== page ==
8. Match meals or no?
    Depending on the venue. Rio Salado has restaurants a half-hour away, but others don’t have that luxury. I kinda like match meals, those, as it helps with socialization.
  9. Other group activities
    Factory demos are always good, and maybe a pay-for-play full auto demo.
  10. Prize Table or no
    Definitely yes, with prizes given out at random and for best scores.

I like the mix of speed, tactical, long-range and shotgun work that a match like would provide. Your ideas?

Dear Sponsored Shooters

Aside from my pre-existing recognition and affiliation with the brands you wear on your shirt, why should I take interest in your shooting abilities? Are you a compelling person on and off the gun range who advances the brand recognition of your sponsors? Are you the type of person who makes people want to buy the products named on your shirt? Can make me more likely to buy your sponsor’s products?

You can’t?

Then why are you wearing that shirt?

Time to move on, CZ.

First off, congrats on this accomplishment. You trounced the likes of Glock and Smith&Wesson, and that’s a good thing.

Screen Shot 2015-08-28 at 12.34.17 PM

Secondly, you’ve done a couple of the things that I suggested over a year ago, namely supporting the P07 with more stuff and rolling out new product via new media, with some spectacularly good results.

Well done.

But now it’s time to realize that the only thing driving the gun market these days is concealed carry. Can you PLEASE build an SA/DA gun that is lightweight, skinny that holds 10 rounds or so? There is literally nothing like that on the market right now (I said skinny and lightweight, Rami, please sit down), so you would have the market to yourself.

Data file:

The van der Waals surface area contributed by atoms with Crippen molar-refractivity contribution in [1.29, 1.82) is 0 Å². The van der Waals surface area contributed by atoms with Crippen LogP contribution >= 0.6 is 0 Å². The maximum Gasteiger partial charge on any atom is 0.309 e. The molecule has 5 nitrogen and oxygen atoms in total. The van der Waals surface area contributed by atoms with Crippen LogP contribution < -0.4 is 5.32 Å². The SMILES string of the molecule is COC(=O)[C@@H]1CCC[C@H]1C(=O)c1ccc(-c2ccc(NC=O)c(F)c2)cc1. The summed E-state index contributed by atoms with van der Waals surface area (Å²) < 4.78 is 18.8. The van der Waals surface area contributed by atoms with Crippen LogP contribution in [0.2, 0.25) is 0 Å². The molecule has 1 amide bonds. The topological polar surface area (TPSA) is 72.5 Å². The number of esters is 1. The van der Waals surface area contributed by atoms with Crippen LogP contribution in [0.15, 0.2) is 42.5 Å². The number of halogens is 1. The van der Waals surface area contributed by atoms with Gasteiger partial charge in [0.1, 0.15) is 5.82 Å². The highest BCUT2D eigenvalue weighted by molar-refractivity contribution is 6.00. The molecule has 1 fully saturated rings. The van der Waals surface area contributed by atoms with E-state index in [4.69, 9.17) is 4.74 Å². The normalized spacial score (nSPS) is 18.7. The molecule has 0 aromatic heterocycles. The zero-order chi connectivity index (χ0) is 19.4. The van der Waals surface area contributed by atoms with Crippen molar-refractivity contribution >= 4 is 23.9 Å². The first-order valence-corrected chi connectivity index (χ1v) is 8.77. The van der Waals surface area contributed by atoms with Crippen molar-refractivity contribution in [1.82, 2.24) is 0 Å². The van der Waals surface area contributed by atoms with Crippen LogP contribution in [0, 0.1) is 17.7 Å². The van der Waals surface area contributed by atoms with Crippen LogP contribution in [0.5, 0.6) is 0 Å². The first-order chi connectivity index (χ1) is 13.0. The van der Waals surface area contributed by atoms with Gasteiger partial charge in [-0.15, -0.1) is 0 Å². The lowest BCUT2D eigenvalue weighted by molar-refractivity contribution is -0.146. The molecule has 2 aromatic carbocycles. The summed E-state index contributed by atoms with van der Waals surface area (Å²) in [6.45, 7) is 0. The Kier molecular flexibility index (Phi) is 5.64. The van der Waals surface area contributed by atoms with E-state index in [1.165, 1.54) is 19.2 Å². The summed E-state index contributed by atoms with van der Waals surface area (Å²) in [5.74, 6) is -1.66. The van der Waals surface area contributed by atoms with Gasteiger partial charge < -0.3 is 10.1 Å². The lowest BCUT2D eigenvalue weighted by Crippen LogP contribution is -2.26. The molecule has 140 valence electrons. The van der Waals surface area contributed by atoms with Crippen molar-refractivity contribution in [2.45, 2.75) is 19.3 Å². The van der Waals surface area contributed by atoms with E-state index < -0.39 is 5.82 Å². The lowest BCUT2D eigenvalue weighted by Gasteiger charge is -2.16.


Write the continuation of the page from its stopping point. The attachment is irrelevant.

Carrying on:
Make friends, win valuable prizes!


Forty minutes into this week’s Triangle Tactical podcast, Ben and Luke knock it out of the park and suggest that IDPA and USPSA should do more than just send out a new membership card when you move up the ranks and get a new classification.

Couldn’t. Agree. More.

The comparison Ben and Luke make is to the belt ceremonies in martial arts, and it’s a good one. Even if it’s not the formalized ritual of getting a new belt, it should be something more than a first-class stamp. A form letter from Phil/Joyce at the VERY least, and I love their idea of tossing in a few items that might help (books, shot timers, etc) from the online store of either organization as a way to get to the next level.

But that would mean that IDPA and/or USPSA has a robust email marketing and/or CRM program that can handle such things, and they obviously don’t. I haven’t shot an IDPA classifier in over a year, but did I get a email warning me of such a thing? Nope. All it would take make happen, though, is a saved search in the database, an email template and an email service provider like Mailchimp.

It’s called “customer service” guys. Ramp up your game, or watch as your customer base ages and goes away.

Spitballin’ here…

… but what would the modern-day equivalent of the NRA’s original raison d’être look like?

A refresher:

Dismayed by the lack of marksmanship shown by their troops, Union veterans Col. William C. Church and Gen. George Wingate formed the National Rifle Association in 1871. The primary goal of the association would be to “promote and encourage rifle shooting on a scientific basis,” according to a magazine editorial written by Church.

After being granted a charter by the state of New York on November 17, 1871, the NRA was founded. Civil War Gen. Ambrose Burnside, who was also the former governor of Rhode Island and a U.S. Senator, became the fledgling NRA’s first president.

The thing is, we’re not lining up troops into squares and fixing bayonets to repel cavalry charges anymore: Today’s battle lines go across countries and continents and can even show up on the homefront.

So what would an NRA program to help stem the tide of ISIS look like, and would that even be a good idea?